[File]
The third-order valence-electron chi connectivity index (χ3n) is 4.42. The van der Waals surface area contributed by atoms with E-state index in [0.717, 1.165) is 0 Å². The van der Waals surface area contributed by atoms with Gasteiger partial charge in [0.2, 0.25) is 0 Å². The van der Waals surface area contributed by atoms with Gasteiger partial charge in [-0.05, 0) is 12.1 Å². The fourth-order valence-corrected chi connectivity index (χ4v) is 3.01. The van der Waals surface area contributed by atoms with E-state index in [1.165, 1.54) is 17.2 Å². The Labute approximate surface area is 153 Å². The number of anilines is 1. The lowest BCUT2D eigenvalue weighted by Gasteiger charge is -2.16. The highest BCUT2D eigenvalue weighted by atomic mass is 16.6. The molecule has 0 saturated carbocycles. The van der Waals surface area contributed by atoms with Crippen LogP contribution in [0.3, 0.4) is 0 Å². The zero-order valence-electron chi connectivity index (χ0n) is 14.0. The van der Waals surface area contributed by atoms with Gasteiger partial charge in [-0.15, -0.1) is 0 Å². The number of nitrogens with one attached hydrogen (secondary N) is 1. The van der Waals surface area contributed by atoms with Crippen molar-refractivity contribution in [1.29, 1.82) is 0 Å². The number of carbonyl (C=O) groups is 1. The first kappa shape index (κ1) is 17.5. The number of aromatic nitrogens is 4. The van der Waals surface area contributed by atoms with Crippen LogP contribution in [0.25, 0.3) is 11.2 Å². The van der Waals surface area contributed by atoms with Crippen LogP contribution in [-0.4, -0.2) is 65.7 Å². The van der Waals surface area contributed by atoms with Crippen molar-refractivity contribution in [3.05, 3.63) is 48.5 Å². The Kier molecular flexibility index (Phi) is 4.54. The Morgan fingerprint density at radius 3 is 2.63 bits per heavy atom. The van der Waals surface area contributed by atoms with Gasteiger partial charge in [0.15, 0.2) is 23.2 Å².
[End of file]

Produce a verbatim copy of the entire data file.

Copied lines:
The third-order valence-electron chi connectivity index (χ3n) is 4.42. The van der Waals surface area contributed by atoms with E-state index in [0.717, 1.165) is 0 Å². The van der Waals surface area contributed by atoms with Gasteiger partial charge in [0.2, 0.25) is 0 Å². The van der Waals surface area contributed by atoms with Gasteiger partial charge in [-0.05, 0) is 12.1 Å². The fourth-order valence-corrected chi connectivity index (χ4v) is 3.01. The van der Waals surface area contributed by atoms with E-state index in [1.165, 1.54) is 17.2 Å². The Labute approximate surface area is 153 Å². The number of anilines is 1. The lowest BCUT2D eigenvalue weighted by Gasteiger charge is -2.16. The highest BCUT2D eigenvalue weighted by atomic mass is 16.6. The molecule has 0 saturated carbocycles. The van der Waals surface area contributed by atoms with Crippen LogP contribution in [0.3, 0.4) is 0 Å². The zero-order valence-electron chi connectivity index (χ0n) is 14.0. The van der Waals surface area contributed by atoms with Gasteiger partial charge in [-0.15, -0.1) is 0 Å². The number of nitrogens with one attached hydrogen (secondary N) is 1. The van der Waals surface area contributed by atoms with Crippen molar-refractivity contribution in [1.29, 1.82) is 0 Å². The number of carbonyl (C=O) groups is 1. The first kappa shape index (κ1) is 17.5. The number of aromatic nitrogens is 4. The van der Waals surface area contributed by atoms with Crippen LogP contribution in [0.25, 0.3) is 11.2 Å². The van der Waals surface area contributed by atoms with Crippen LogP contribution in [-0.4, -0.2) is 65.7 Å². The van der Waals surface area contributed by atoms with Crippen molar-refractivity contribution in [3.05, 3.63) is 48.5 Å². The Kier molecular flexibility index (Phi) is 4.54. The Morgan fingerprint density at radius 3 is 2.63 bits per heavy atom. The van der Waals surface area contributed by atoms with Gasteiger partial charge in [0.15, 0.2) is 23.2 Å².